If you get lost in the mountains, you’ll need to prioritize finding shelter, rescue and water—and then food. Bear has given some great advice on how to find plants that you can eat in the mountains, but you’ll also need sources of protein.
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Insects, grubs and worms
“The great thing about creepy crawlies is that they are the most abundant life form on earth and are easy to catch,” says Bear. Fans of Bear’s TV shows will have seen him regularly chomp down on wriggly things like maggots, beetles and worms. However, as he says himself, in a survival situation, hunger can lead to desperation.
“I have found that on many occasions, when my hunger has been intense, suddenly the yuck factor isn’t the problem it is back home,” says Bear.
Creepy crawlies are easy to catch—and are 80 percent protein. Insects you can eat include larvae, grasshoppers, beetles, grubs, ants, termites, worms and wood grub. Maggots have a lot of calories, just remember to bite their heads off first and spit them out. Avoid consuming anything stinging, biting, hairy, brightly colored, or smelly, as well as caterpillars, spiders, ticks, flies, and mosquitoes.
If you have fire, any bugs will be more palatable (and safer) if you fry them, or cook them in boiling water and dry them. Another pro tip: Remove the wings and legs of anything that has a hard cover, like beetles and grasshoppers.
Catching fish, Bear Grylls style
Mountains always have valleys, and valleys have rivers—hopefully with plenty of fish swimming there. You can make hooks from things in nature like thorns or feathers, and lines from strands of clothing but it might be easier to ‘trap’ the fish instead.
In Born Survivor, Bear writes about how sometimes fish trap themselves in pools when the river level falls and they get left behind. When this happens, their oxygen gets used up, so their reactions might be slow and they are easiest to catch.
“If this is not an option, a basic understanding of fish behavior will help you work out where they can be found,” says Bear. “Then you can drive them into a trap.”
Option 1: Funnel trap
Firstly, fish like clear, oxygenated water. They usually feed in the early morning, late afternoon or at night. “The outside bend in a fast-flowing river where the water is shallower is usually fertile territory,” says Bear. They also stay in the shade in hot weather, so check under river banks during the day.
To make a funnel trap, use rocks, sticks or part of a plastic bottle, baited with insects or guts from a previous catch. The idea is that the fish are driven into it and can’t escape.
You can also try spearing fish, but they often hide under rocks. “Remember to aim for behind where you actually see the fish, to take into account the water’s refraction,” says Bear.
Option 2: Fish tickling
Another tip Bear has is to ‘tickle’ the fish. Put your hands cupped into the water, with your palms facing upwards. Start downstream of the fish, and approach them slowly from behind. Slide your hand under the fish to ‘tickle’ it on its belly and then scoop it out of the water. Or, bring your hand over the top of the fish and drive it down into the silt.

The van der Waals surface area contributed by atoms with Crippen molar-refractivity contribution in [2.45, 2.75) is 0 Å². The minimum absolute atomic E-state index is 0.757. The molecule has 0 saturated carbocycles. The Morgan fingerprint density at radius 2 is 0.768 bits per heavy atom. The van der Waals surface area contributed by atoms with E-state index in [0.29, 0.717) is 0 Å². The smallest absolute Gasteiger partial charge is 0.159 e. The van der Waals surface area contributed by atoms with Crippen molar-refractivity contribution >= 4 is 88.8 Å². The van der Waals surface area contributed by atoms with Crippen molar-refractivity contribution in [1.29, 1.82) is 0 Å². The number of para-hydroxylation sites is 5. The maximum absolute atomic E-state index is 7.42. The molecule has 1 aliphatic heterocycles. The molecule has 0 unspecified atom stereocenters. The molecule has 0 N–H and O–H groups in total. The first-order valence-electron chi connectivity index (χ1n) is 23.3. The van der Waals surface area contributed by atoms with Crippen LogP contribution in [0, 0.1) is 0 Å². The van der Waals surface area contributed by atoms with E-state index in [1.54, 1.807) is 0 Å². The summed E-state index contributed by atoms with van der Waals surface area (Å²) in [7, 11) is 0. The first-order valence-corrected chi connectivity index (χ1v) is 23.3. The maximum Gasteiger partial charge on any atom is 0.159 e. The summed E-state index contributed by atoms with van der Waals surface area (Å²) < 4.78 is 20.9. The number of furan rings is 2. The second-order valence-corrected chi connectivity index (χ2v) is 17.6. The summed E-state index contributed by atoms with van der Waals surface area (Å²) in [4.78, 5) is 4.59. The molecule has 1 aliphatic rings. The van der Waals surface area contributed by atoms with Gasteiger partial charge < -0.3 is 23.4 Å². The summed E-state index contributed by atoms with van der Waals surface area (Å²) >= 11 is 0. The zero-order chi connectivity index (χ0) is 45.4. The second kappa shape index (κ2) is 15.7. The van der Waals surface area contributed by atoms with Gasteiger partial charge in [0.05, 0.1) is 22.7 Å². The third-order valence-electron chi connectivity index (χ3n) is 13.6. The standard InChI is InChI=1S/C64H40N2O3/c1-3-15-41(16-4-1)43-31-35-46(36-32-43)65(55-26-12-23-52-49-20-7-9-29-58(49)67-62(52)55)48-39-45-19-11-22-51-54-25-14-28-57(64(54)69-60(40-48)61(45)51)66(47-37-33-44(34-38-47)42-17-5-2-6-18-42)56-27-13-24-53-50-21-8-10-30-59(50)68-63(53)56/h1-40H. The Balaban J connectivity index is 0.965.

Bear likes to wade out into the middle of a stream and kick up silt, driving the fish to the banks where they will be looking for some fresh, oxygenated water. Move downstream after disturbing the river bed. “This is a good place to tickle trout,” says Bear.
Option 3: Night fishing
“Night lines make very effective and efficient fishing,” says Bear. “Let the lines do the hard work, not you.”
To set up a night line, use string or threads from clothing, and make barbs or hooks from pieces of wire or thorns pulled from plants. Put a few of your hooks on the length of the line, then weigh it with a rock at one end in the river and on the bank at the other end.
Put fish, guts, worms or another bait insect on the hooks, or try something that will catch moonlight, like a shiny metal object. Set up at least a few lines before sunset—Bear expects to catch around one fish for every five lines.
Rodents and snakes
If you are in a life-or-death situation, it will be difficult to hunt a large animal, so you might need to consider small animal species like snakes or rodents.
Look for animal tracks to determine where to hunt—a good location is along the tracks that animals use on their way for food or water.
“Animals like rabbits can also be killed by spearing,” says Bear. To make a spear, take a strong, thin sapling and sharpen the point with a knife or sharp rock. Bait outside holes and sit and wait.
To smoke an animal out of its hole, block up all the entrances except two. Start a small fire outside one entrance, and have a net or a little pit trap ready outside the other one.
.“If you can find, locate and kill a snake, as I have often done, it can easily be skinned and the meat skewered and barbecued over a campfire,” says Bear. “Snakes make a very tasty source of energizing fat and protein.” Just don’t get bitten.
More from Bear Grylls:
- How to Build Shelter in a Forest
- How to Survive Sub-Zero Temperatures
- What to do If You’re Bitten by a Snake
- How to Navigate Without a Compass
- How to Deal with Injuries in Survival Situations
- How to Find Water in the Mountains
- Making Shelter in the Snow
- Priorities of Survival
- How Bear Grylls Lights a Fire
- How to Build a Jungle Raft